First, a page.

Anne Simpson is an artist as well as a writer. Her second book of poetry, Loop, won the Griffin Poetry Prize in 2004; it was also nominated for the Governor-General’s Award in Poetry. She has written two other books of poetry, and the most recent of these, Quick, won the Pat Lowther Award. She also writes fiction; her first novel, Canterbury Beach, came out in 2001, and her second, Falling, was published in 2008. She lives and works in northeastern Nova Scotia, where she is writing a book of essays about poetry and art.
Questions & Answers
Is there a specific moment that inspired you to pursue poetry?
Poetry was something that became more important to me as time went on. I found that the world became enlarged in poetry—I could talk about things in a way that wasn’t like fiction (a sustained narrative), but made the attempt to capture specific moments.
How/where do you find inspiration today?
When I write poetry, it’s often because certain things have converged; that is, I might be inspired by the colour and shape of three pears on a windowsill, but there’s also something else I’ve been thinking about—a friend’s illness, for instance—and so a sense of anxiety about the friend might find its way into the same poem. So every poem, for me, is layered with several things at once. But even as I have the friend’s illness in mind, I try to concentrate on making the three pears very clear, like doing a drawing in an art class.
What is your writing process?
Writing a poem can be very speedy, but that doesn’t happen often. Usually, for me, I take a long time to think something through. I can take a year just thinking about a long poem. Then when I write it, it may come in a burst of a couple of weeks or less.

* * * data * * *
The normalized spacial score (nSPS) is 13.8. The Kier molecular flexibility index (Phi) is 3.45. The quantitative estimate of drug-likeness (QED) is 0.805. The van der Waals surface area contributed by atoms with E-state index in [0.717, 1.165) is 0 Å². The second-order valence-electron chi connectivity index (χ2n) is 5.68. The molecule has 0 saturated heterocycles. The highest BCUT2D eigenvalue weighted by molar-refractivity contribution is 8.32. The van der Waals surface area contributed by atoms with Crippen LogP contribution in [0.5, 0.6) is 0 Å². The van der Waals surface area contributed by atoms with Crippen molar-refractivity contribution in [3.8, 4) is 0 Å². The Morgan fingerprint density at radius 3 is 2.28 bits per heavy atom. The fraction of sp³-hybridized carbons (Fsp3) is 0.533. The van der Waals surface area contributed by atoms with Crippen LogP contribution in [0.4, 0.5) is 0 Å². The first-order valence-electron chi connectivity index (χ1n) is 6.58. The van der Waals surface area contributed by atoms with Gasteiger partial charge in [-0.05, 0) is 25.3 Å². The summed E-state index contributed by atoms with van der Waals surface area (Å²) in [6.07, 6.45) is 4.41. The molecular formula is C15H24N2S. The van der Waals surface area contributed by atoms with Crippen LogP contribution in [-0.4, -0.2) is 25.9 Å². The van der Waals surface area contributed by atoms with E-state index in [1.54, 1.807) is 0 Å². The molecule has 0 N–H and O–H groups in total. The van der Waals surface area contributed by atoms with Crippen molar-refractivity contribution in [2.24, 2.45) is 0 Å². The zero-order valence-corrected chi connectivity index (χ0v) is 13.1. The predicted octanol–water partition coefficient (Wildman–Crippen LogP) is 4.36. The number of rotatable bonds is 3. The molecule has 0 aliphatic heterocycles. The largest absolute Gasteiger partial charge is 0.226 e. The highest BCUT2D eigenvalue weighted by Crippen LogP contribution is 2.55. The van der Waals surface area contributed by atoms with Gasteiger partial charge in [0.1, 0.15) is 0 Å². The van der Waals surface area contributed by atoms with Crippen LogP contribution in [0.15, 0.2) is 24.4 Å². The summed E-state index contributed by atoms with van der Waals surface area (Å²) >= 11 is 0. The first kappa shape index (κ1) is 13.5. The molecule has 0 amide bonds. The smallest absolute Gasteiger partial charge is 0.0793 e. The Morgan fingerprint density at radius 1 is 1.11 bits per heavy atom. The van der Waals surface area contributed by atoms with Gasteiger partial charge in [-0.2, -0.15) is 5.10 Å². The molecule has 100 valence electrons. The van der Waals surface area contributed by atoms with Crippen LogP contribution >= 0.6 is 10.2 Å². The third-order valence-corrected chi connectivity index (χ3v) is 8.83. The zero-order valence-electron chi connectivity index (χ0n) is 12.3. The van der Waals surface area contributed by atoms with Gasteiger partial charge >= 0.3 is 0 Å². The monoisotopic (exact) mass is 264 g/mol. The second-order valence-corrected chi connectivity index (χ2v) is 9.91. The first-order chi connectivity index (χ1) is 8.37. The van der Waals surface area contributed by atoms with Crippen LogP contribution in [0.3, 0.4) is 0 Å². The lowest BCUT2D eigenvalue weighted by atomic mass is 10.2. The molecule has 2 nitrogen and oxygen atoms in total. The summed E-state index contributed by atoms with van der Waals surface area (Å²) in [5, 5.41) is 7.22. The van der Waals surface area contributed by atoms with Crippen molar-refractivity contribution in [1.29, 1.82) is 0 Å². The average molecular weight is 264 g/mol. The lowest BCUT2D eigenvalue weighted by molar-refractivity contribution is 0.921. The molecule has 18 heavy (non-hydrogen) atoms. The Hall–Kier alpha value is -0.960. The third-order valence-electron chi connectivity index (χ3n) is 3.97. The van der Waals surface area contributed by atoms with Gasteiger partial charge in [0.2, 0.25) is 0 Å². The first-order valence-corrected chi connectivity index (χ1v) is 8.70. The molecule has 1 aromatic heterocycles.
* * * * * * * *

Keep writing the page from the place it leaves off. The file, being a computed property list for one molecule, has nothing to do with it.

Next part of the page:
What is your revision/editing process?
There are two kinds of revising and editing, I think. The first kind of revising and editing is when I look at a poem, or a long poem, and decide what is working and what’s not working (maybe there is too much happening, for example, so it’s very cluttered). So I sort through the big things at this stage. If it’s a long poem, I usually cut bits at the beginning and at the end, which is where I might have too much “on-ramp” and “off-ramp” stuff. In other words, I might have been warming up to what I wanted to say, or I might have been trailing off, trying to get to the right ending. So I look hard at the fluff and try to get rid of it. The second kind of revising and editing is when I look very closely at each line, weighing the significance or insignificance of particular phrases, words, punctuation.
Did you write poetry in high school? If yes, how did you get started? If no, why not?
Yes, I remember writing rhyming poetry that went on and on, and mostly had to do with things like the weather. Then I wrote more sophisticated poems, or at least I thought they were sophisticated, but they weren’t, really. They contained lots of abstracts ideas. I must have had an ongoing interest in poetry, though, because I would go back to writing it again and again. And after a while, once I became a good editor of my own work, I began to write things that I could send out to literary magazines.
Do you use any resources that a young poet would find useful (e.g. websites, text books, etc.)?
The League of Canadian Poets has a good website for young poets. McClelland and Stewart has a poetry Facebook group.
When you were high school aged, what would have been helpful/motivating to hear from a published poet?
I think that constant, voracious reading is what helps writers move from being good writers to exceptional writers. And I also think that every writer has to be his—or her—own best editor.